Nature's Hidden Wonders: Unveiling the Arctic-Alpine Plant Engineers
When we think of polar regions or high-altitude mountains, we often imagine vast stretches of ice, snow, and barren landscapes. However, amidst these harsh environments, there exists a breath-taking display of brightly-coloured flowers. Defying the odds, not only surviving in some of the harshest habitats on Earth but also playing a crucial role in engineering the landscape for other species.
So don't let their delicate appearance fool you—species like rock jasmine, sandwort, and purple saxifrage thrive in extreme locations such as Mount Everest, the Arctic, and the European Alps. These freezing cold environments have shaped these plants into low-statured wonders, hugging the ground in the form of rosettes and cushions. With tightly packed leaves and efficient storage systems, they have evolved to trap moisture and heat, surviving freezing temperatures and fierce winds.
Silene acaulis. Photo credit: Lotte De Maeyer
These resilient Arctic-Alpine plants are more than just survivors. They are keystone species and ecosystem engineers, playing a vital role in stabilizing their micro climate and creating habitats suitable for other plant species. Cushion plants and mosses colonize bare grounds, improving soil quality, and buffering temperature extremes. In turn, these habitats become shelters for small arthropods, acting as pollinators and supporting the food chain.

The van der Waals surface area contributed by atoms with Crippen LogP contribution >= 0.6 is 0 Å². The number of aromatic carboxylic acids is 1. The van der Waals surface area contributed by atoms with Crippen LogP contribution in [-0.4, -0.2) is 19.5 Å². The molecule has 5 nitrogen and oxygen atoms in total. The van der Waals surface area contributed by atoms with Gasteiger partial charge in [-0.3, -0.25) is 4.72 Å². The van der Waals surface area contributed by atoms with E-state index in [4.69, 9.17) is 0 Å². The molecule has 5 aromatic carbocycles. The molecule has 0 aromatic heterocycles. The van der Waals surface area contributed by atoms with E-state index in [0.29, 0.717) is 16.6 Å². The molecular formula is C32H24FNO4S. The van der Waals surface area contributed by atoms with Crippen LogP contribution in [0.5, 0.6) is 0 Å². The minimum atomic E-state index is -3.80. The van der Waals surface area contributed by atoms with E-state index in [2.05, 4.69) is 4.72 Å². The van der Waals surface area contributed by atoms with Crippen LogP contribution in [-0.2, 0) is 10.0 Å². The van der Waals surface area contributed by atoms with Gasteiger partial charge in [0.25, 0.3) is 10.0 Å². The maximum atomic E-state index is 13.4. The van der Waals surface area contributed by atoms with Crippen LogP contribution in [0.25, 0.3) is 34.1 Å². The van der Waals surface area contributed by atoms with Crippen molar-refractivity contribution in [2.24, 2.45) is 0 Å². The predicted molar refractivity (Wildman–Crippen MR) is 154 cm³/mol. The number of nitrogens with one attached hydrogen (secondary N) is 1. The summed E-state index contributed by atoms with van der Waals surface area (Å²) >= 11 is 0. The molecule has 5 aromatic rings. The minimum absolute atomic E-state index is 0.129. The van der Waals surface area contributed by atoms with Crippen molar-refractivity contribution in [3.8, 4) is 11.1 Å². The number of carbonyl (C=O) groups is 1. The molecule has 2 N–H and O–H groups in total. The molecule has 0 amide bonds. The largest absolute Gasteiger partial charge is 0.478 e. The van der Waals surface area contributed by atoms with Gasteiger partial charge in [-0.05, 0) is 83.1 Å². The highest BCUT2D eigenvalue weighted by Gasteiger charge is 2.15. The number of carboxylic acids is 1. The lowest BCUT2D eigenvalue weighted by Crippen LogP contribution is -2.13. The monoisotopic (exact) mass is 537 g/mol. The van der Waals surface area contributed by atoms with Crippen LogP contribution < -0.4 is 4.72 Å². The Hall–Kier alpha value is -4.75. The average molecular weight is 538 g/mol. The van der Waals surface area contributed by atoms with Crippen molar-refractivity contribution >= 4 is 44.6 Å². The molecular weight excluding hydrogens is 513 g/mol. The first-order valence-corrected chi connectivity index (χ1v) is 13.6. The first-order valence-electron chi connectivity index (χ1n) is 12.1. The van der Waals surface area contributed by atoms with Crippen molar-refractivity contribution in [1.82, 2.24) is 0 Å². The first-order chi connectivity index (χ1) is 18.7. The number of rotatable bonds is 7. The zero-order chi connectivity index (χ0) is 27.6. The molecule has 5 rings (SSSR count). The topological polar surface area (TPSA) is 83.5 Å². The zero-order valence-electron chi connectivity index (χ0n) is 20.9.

Saxifraga species growing between rocks. Photo Credit: Lotte De Maeyer
However, the changing climate is now threatening their existence. Rising temperatures and earlier snow melt disrupt the delicate balance, allowing invasive species from lower altitudes to encroach upon their territory. Taller generalist plants are crowding out the smaller Arctic-Alpines, pushing them towards extinction.
Climate change poses a grave threat to these extraordinary species, it becomes our responsibility to appreciate, protect, and raise awareness about their plight. By doing so, we can ensure the preservation of polar biodiversity and the invaluable lessons these remarkable plants have to teach us.
Want to read more about these miniature marvels? Have a look at the full article published by The Conversation – Academic rigour, journalistic flair, written by Sarah Watts, a PhD researcher in plant ecology and conservation, University of Stirling.